I write this to you not only as a journalist but a staunch fan of Zimdancehall music and dancehall music entirety.
If writing is an art, then I write to you wearing that cap.
I find myself in deep and constant thought over the sudden turn of events in your lives.
It’s not easy to walk out of that courtroom and get escorted to the prison truck waving freedom goodbye.
Considering that your new home for the next six months is notorious for disregard of basic rights including access of information, I do hope and pray this letter reaches to you in any form.
It is my genuine prayer that you have adjusted, recalibrated and settled within the unfamiliar ‘college’ walls.
I’m told the best way to beat the jail blues is to adjust your mindset and accept the reality.
I have never been behind bars myself, so I may not be the right person to advise you about life behind bars.
I have, however, been in a prison of my own. Myself and the bulk of other youths in the beloved country.
Our minds have been shackled and we have been confined to a “psychological prison.”
Never mind Chikurubi Maximum Security Prison and its famed size and security.
The biggest jail that the youths in these humble ruins of Zimbabwe have been exposed to is the psychological jail, where many have served many years with hard labour of depression.
This ‘jail’ is more of an open prison filled with inmates that drown from the pressure of failed dreams, muted opportunities and bleak, hopeless future.
I believe as Chillspot Records, you managed to escape and conquer this jail.
Many are serving life sentences and have resorted to passing time by getting hooked on drugs and intoxicating substances of all sorts.
By setting up Chillspot Records, you made good your escape and offered others a chance not only to realise their dreams but also to tell their stories through song.
You set a stage for the ghetto youths to get an alternative to the harsh realities of life.
Chillspot became a sanctuary for the ghetto youths, it did not only create a hypothetical alternative to the harsh realities of the life of ghetto youths, but real life stories can be told of how lives changed.
You are key players in the rags to riches stories of youngsters who struggled to make ends meet in the dusty streets of Mbare.
Coming to mind is Killah T (real name Kelvin Kusikwenyu).
The now larger than life artiste was just an ordinary Mbare youths in Matapi Flats and you nurtured his dream and catapulted him to stardom.
He is now a proud owner of an uptown house in Aspindale Park and is reportedly building a mansion in the number 1 addresses of Harare.
Other names include Bazooker, Enzo Ishall and Pumacol who used to walk on foot to Mbare in pursuit of a dream seemed too far.
Though you vibed in different eras, your contribution surpassed the likes of the late Culture T, Major, Booker T and Man Soul Jah in turning Zimdancehall into a commercially viable genre.
Under Chill Spot Records, dancehall not only became a movement but a religion of which you and your various partners serve as the Bishops of the Chillspot church of Zimdancehall.
Chill Spot is not just a studio but an escape and place of inspiration, but a place where trends and firsts has been set.
The Zimdancehall Passa Passa culture was by and large invented there.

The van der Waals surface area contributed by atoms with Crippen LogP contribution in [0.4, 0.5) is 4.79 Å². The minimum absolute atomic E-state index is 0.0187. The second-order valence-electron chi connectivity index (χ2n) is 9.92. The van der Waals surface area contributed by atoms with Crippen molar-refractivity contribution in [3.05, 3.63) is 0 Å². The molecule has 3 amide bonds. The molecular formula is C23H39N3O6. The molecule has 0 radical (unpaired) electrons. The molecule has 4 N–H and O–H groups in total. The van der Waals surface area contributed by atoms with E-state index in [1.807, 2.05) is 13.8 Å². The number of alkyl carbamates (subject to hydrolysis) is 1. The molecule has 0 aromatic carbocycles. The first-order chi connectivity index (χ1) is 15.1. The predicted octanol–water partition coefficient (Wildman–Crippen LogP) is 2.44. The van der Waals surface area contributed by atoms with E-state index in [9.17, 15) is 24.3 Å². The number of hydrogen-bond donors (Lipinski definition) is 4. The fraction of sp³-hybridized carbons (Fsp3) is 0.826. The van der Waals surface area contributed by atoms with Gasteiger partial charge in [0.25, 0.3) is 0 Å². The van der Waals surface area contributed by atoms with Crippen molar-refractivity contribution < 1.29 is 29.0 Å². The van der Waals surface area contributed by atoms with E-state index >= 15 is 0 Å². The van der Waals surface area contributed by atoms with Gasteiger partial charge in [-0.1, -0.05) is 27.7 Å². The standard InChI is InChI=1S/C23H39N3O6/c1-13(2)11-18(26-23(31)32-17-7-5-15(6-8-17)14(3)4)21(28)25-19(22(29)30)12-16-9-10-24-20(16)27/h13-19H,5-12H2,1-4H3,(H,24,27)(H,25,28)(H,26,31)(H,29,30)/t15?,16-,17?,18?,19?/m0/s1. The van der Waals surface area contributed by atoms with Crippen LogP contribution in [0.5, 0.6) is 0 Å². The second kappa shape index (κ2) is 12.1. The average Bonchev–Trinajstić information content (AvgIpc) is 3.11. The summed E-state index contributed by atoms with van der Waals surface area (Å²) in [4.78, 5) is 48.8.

It is in the thrills of the culture that landed you in jail.
If I am to call a spade a spade, I put to you that you erred.
Your behaviour on December 31 was in disregard of both legal and common sense expectations which we can blame on your youthful exuberance and maybe the nostalgia of the good old new year religion of ushering the new year.
I never expected the worst judgement given that the offence carried an option of a fine or community service.
The Judicial Services Commission’s mantra screams: “a Zimbabwe in which world class justice prevail.”
In that light, I thought the courts would administer a less harsh judgment.
I not a legal expect but somehow I think the law was applied selectively bearing in mind that there is video and pictorial evidence of some entertainers and promoters who held similar shows under the same circumstances but are walking scot free.
I guess some animals are more equal than others.
We can say justice has been served but at a cost of some youths’ dreams. Many had pending recordings scheduled and to them it’s not just a setback but dreams deffered.
I know little about Dhama, maybe he has familiar friends in jail but I know Levels and Fantan will be familiar residents of the tall walls albeit in different circumstances.
I hope this rehabilitation phase in prison will make you come out stronger.
Top international artistes like Jah Cure, Ninja Mann and Buju Banton have walked the same path and came out stronger.
“I was buried alive but I’m still breathing,” bellowed Buju Banton upon his release.
Chill Spot records will keep breathing and changing lives of ghetto youths, you have made yourselves ghetto youths’ devotees.
Through your unfortunate incarceration, I hope the youths have learnt about the dangers of Covid-19.
Technically you have become ambassadors of the fight against Covid-19 by default.
I hope you appeal and the court will be lenient enough to reignite the hope of many youths. If that fails we will wait for your return and when that day comes please do not organize any welcome back bash, it still could be illegal given Covid-19 seems to be here to stay.
I know you had no intention of wantonly creating a super spreader environment.
Stand guided by your motto – Chill Spot is not a Kill spot.
Keep strong, we will meet on the other side!
Yours in art